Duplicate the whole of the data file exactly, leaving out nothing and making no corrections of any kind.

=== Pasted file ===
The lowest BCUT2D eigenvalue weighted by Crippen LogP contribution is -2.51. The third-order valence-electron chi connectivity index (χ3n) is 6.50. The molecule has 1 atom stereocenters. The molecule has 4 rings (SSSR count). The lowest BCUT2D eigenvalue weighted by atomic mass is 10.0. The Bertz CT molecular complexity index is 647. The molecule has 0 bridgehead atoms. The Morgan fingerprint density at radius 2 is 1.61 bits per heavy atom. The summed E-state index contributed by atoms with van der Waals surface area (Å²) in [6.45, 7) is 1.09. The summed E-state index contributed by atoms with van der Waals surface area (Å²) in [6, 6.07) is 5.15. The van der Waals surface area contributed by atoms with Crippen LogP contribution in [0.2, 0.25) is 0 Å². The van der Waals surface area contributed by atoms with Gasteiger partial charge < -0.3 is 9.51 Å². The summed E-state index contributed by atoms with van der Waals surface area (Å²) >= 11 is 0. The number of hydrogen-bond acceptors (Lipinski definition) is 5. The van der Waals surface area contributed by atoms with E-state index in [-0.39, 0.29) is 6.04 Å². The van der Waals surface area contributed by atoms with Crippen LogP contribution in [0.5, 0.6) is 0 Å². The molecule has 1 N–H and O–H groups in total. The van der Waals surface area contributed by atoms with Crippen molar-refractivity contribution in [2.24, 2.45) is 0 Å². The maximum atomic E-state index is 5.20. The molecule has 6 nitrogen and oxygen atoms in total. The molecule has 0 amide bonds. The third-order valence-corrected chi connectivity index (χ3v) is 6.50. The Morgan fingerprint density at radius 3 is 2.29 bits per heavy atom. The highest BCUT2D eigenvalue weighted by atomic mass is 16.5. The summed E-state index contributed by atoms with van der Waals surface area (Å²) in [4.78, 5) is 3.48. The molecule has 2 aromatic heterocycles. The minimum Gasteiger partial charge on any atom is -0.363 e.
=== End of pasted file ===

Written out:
The lowest BCUT2D eigenvalue weighted by Crippen LogP contribution is -2.51. The third-order valence-electron chi connectivity index (χ3n) is 6.50. The molecule has 1 atom stereocenters. The molecule has 4 rings (SSSR count). The lowest BCUT2D eigenvalue weighted by atomic mass is 10.0. The Bertz CT molecular complexity index is 647. The molecule has 0 bridgehead atoms. The Morgan fingerprint density at radius 2 is 1.61 bits per heavy atom. The summed E-state index contributed by atoms with van der Waals surface area (Å²) in [6.45, 7) is 1.09. The summed E-state index contributed by atoms with van der Waals surface area (Å²) in [6, 6.07) is 5.15. The van der Waals surface area contributed by atoms with Crippen LogP contribution in [0.2, 0.25) is 0 Å². The van der Waals surface area contributed by atoms with Gasteiger partial charge < -0.3 is 9.51 Å². The summed E-state index contributed by atoms with van der Waals surface area (Å²) >= 11 is 0. The number of hydrogen-bond acceptors (Lipinski definition) is 5. The van der Waals surface area contributed by atoms with E-state index in [-0.39, 0.29) is 6.04 Å². The van der Waals surface area contributed by atoms with Crippen LogP contribution in [0.5, 0.6) is 0 Å². The molecule has 1 N–H and O–H groups in total. The van der Waals surface area contributed by atoms with Crippen molar-refractivity contribution in [2.24, 2.45) is 0 Å². The maximum atomic E-state index is 5.20. The molecule has 6 nitrogen and oxygen atoms in total. The molecule has 0 amide bonds. The third-order valence-corrected chi connectivity index (χ3v) is 6.50. The Morgan fingerprint density at radius 3 is 2.29 bits per heavy atom. The highest BCUT2D eigenvalue weighted by atomic mass is 16.5. The summed E-state index contributed by atoms with van der Waals surface area (Å²) in [4.78, 5) is 3.48. The molecule has 2 aromatic heterocycles. The minimum Gasteiger partial charge on any atom is -0.363 e.